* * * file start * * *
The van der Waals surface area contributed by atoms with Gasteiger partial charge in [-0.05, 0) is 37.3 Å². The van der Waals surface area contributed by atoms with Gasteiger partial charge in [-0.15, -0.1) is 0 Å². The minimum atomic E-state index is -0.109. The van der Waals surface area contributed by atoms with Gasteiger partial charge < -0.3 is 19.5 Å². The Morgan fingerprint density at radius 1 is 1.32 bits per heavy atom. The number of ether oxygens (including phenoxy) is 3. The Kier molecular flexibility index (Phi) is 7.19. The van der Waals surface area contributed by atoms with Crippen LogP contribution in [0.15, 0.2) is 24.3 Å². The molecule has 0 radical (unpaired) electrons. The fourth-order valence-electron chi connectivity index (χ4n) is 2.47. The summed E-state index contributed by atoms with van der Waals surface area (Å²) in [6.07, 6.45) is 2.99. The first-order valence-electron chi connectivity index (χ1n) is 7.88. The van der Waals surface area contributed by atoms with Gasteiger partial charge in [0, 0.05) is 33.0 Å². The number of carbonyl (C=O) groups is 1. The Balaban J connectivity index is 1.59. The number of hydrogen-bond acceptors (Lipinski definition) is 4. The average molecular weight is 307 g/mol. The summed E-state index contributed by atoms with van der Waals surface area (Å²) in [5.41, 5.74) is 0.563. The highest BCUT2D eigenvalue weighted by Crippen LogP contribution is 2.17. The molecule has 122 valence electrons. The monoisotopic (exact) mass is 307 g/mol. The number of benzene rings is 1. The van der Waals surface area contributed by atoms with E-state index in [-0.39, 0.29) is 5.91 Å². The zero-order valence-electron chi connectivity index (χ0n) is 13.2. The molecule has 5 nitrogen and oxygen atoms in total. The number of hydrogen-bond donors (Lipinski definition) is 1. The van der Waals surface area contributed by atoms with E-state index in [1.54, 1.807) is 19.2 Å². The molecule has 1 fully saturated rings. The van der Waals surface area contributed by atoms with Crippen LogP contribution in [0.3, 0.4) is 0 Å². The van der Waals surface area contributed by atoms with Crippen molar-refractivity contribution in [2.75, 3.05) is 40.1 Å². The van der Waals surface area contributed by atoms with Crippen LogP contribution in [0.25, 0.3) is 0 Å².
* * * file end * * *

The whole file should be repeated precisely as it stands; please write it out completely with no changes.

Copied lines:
The van der Waals surface area contributed by atoms with Gasteiger partial charge in [-0.05, 0) is 37.3 Å². The van der Waals surface area contributed by atoms with Gasteiger partial charge in [-0.15, -0.1) is 0 Å². The minimum atomic E-state index is -0.109. The van der Waals surface area contributed by atoms with Gasteiger partial charge < -0.3 is 19.5 Å². The Morgan fingerprint density at radius 1 is 1.32 bits per heavy atom. The number of ether oxygens (including phenoxy) is 3. The Kier molecular flexibility index (Phi) is 7.19. The van der Waals surface area contributed by atoms with Crippen LogP contribution in [0.15, 0.2) is 24.3 Å². The molecule has 0 radical (unpaired) electrons. The fourth-order valence-electron chi connectivity index (χ4n) is 2.47. The summed E-state index contributed by atoms with van der Waals surface area (Å²) in [6.07, 6.45) is 2.99. The first-order valence-electron chi connectivity index (χ1n) is 7.88. The van der Waals surface area contributed by atoms with Gasteiger partial charge in [0, 0.05) is 33.0 Å². The number of carbonyl (C=O) groups is 1. The Balaban J connectivity index is 1.59. The number of hydrogen-bond acceptors (Lipinski definition) is 4. The average molecular weight is 307 g/mol. The summed E-state index contributed by atoms with van der Waals surface area (Å²) in [5.41, 5.74) is 0.563. The highest BCUT2D eigenvalue weighted by Crippen LogP contribution is 2.17. The molecule has 122 valence electrons. The monoisotopic (exact) mass is 307 g/mol. The number of benzene rings is 1. The van der Waals surface area contributed by atoms with E-state index in [-0.39, 0.29) is 5.91 Å². The zero-order valence-electron chi connectivity index (χ0n) is 13.2. The molecule has 5 nitrogen and oxygen atoms in total. The number of hydrogen-bond donors (Lipinski definition) is 1. The van der Waals surface area contributed by atoms with E-state index in [1.54, 1.807) is 19.2 Å². The molecule has 1 fully saturated rings. The van der Waals surface area contributed by atoms with Crippen LogP contribution in [0.3, 0.4) is 0 Å². The van der Waals surface area contributed by atoms with Crippen molar-refractivity contribution in [2.75, 3.05) is 40.1 Å². The van der Waals surface area contributed by atoms with Crippen LogP contribution in [0.25, 0.3) is 0 Å².